Israel Bombs Kill 6 People, 3 UN Observers
Israel Bombs Kill 6 People, 3 UN Observers
Jul. 26, 2006
BEIRUT, Lebanon (AP) _ Israeli troops sealed off a Hezbollah stronghold Tuesday and widened their foothold in southern Lebanon, as Israeli bombs killed six people in a south Lebanon town and three U.N. observers in a border outpost with another feared dead.
Two weeks into the war, a senior Hezbollah leader said the guerrillas had not expected such an Israeli onslaught when they snatched two Israeli soldiers July 12.
Secretary of State Condoleezza Rice and other key Mideast players gathered in Rome for a meeting Wednesday to discuss proposals for ending the fighting that has claimed more than 400 lives. Key issues were how to disarm Hezbollah and assemble an international peacekeeping force to enforce the peace along the Israel-Lebanon frontier.
Israeli Defense Minister Amir Peretz said, meanwhile, that Israel would maintain a security zone in the south until either a multinational force ``with enforcement capability'' is deployed on the border or Hezbollah is pushed back in a cease-fire agreement that also cuts off the supply of its weapons.
U.N. Secretary-General Kofi Annan said the strike on a clearly marked U.N. border outpost was ``apparently deliberate'' and demanded Israel investigate. A bomb dropped by an Israel warplane scored a direct hit on the post in the town of Khiam, near the eastern sector of the border, U.N. officials said.
Annan said two observers were killed with two more feared dead. Later, a U.N. official confirmed that a third body had been recovered. The official spoke on condition of anonymity because he was not authorized to publicly discuss the issue.
One of the dead was identified as Chinese U.N. observer Du Zhaoyu, China's official Xinhua News Agency reported. The Chinese Foreign Ministry said Israel's ambassador to Beijing was summoned Wednesday morning and asked to convey China's request that Israel fully investigate the incident and issue an apology to the victim's relatives.
``We are deeply shocked by this incident and strongly condemn it,'' Chinese Foreign Ministry spokesman Liu Jianchao said in the statement.
The other three observers were from Austria, Canada and Finland but it wasn't clear which two were confirmed killed, U.N. and Lebanese military officials said.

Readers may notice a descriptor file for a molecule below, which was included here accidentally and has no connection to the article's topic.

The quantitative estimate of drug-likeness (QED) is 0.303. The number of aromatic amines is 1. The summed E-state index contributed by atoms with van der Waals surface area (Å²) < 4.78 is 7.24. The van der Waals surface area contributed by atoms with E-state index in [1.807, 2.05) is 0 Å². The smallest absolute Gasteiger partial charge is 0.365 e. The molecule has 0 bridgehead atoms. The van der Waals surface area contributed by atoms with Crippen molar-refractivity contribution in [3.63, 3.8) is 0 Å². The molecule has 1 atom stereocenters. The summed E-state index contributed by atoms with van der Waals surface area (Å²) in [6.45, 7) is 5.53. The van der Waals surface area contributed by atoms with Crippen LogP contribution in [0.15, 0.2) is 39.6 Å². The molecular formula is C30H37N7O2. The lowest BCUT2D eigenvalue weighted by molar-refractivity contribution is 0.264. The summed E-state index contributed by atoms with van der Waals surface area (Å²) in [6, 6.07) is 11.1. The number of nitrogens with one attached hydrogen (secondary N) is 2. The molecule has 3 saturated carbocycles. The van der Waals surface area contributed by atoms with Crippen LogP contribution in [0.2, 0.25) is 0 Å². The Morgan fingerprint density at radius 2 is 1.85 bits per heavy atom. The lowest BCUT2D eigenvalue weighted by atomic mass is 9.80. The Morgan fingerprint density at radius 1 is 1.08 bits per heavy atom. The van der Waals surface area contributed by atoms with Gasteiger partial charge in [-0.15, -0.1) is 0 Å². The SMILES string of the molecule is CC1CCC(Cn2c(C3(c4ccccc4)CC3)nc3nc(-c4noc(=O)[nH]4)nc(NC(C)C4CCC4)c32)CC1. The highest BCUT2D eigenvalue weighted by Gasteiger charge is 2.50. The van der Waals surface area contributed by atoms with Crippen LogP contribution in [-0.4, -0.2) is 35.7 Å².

Israel's U.N. Ambassador Dan Gillerman expressed his ``deep regret'' for the deaths and denied Israel hit the post intentionally.
``I am shocked and deeply distressed by the hasty statement of the secretary-general, insinuating that Israel has deliberately targeted the U.N. post,'' he said, calling the assertions ``premature and erroneous.''
Israeli commanders said they would not push deep into Lebanon but were determined to stop Hezbollah missiles that have continued despite Israel's punishing raids on Hezbollah targets. A new volley of Hezbollah rockets hit northern Israel, killing a teenage girl, and Hezbollah's leader, Sheik Hassan Nasrallah, issued a taped television message saying guerrillas would now start firing rockets deeper into Israel.
Tuesday marked a month since the start of what is now a two-front war between Israel and Islamic militants. On June 25, an Israeli soldier was captured by Hamas militants in Gaza, prompting an Israeli offensive there. Two weeks into that flare-up, Hezbollah snatched the two other soldiers.
In that month, the crisis has spiraled far beyond anyone's imagining.
Mahmoud Komati, the deputy chief of the Hezbollah politburo, told The Associated Press here that the guerrilla's leadership had not expected a massive offensive when it snatched the two Israeli soldiers.
``The truth is _ let me say this clearly _ we didn't even expect (this) response ... that (Israel) would exploit this operation for this big war against us,'' he said.
Instead, he said Hezbollah had thought Israel would respond to the soldiers' capture by snatching Hezbollah leaders in commando raids and that negotiations for a swap would start, giving Hezbollah the chance to try to win the release of Lebanese prisoners held by Israel.